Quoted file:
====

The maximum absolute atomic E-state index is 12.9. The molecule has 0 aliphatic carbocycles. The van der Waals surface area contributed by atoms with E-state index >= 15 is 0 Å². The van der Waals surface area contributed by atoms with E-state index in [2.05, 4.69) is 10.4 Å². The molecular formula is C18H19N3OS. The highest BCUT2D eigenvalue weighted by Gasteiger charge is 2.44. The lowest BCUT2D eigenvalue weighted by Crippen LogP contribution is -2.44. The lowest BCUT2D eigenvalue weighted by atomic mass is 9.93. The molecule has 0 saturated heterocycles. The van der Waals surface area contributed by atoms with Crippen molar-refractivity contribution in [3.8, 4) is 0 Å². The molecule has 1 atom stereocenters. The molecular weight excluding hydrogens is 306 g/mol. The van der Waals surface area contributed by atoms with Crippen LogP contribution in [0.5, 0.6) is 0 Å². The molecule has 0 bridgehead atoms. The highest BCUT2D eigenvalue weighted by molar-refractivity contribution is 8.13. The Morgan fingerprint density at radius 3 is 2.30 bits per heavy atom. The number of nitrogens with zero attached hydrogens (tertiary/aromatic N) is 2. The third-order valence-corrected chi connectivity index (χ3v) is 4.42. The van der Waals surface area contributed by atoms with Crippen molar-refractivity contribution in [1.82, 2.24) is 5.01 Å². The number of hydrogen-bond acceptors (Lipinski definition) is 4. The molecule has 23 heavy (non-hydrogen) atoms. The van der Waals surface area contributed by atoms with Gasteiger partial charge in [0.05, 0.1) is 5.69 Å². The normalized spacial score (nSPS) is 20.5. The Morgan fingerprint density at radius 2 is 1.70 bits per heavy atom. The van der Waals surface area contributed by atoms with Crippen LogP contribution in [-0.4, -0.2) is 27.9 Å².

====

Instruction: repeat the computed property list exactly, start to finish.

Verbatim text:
The maximum absolute atomic E-state index is 12.9. The molecule has 0 aliphatic carbocycles. The van der Waals surface area contributed by atoms with E-state index >= 15 is 0 Å². The van der Waals surface area contributed by atoms with E-state index in [2.05, 4.69) is 10.4 Å². The molecular formula is C18H19N3OS. The highest BCUT2D eigenvalue weighted by Gasteiger charge is 2.44. The lowest BCUT2D eigenvalue weighted by Crippen LogP contribution is -2.44. The lowest BCUT2D eigenvalue weighted by atomic mass is 9.93. The molecule has 0 saturated heterocycles. The van der Waals surface area contributed by atoms with Crippen molar-refractivity contribution in [3.8, 4) is 0 Å². The molecule has 1 atom stereocenters. The molecular weight excluding hydrogens is 306 g/mol. The van der Waals surface area contributed by atoms with Crippen LogP contribution in [0.5, 0.6) is 0 Å². The molecule has 0 bridgehead atoms. The highest BCUT2D eigenvalue weighted by molar-refractivity contribution is 8.13. The Morgan fingerprint density at radius 3 is 2.30 bits per heavy atom. The number of nitrogens with zero attached hydrogens (tertiary/aromatic N) is 2. The third-order valence-corrected chi connectivity index (χ3v) is 4.42. The van der Waals surface area contributed by atoms with Crippen molar-refractivity contribution in [1.82, 2.24) is 5.01 Å². The number of hydrogen-bond acceptors (Lipinski definition) is 4. The molecule has 23 heavy (non-hydrogen) atoms. The van der Waals surface area contributed by atoms with Gasteiger partial charge in [0.05, 0.1) is 5.69 Å². The normalized spacial score (nSPS) is 20.5. The Morgan fingerprint density at radius 2 is 1.70 bits per heavy atom. The van der Waals surface area contributed by atoms with Crippen LogP contribution in [-0.4, -0.2) is 27.9 Å².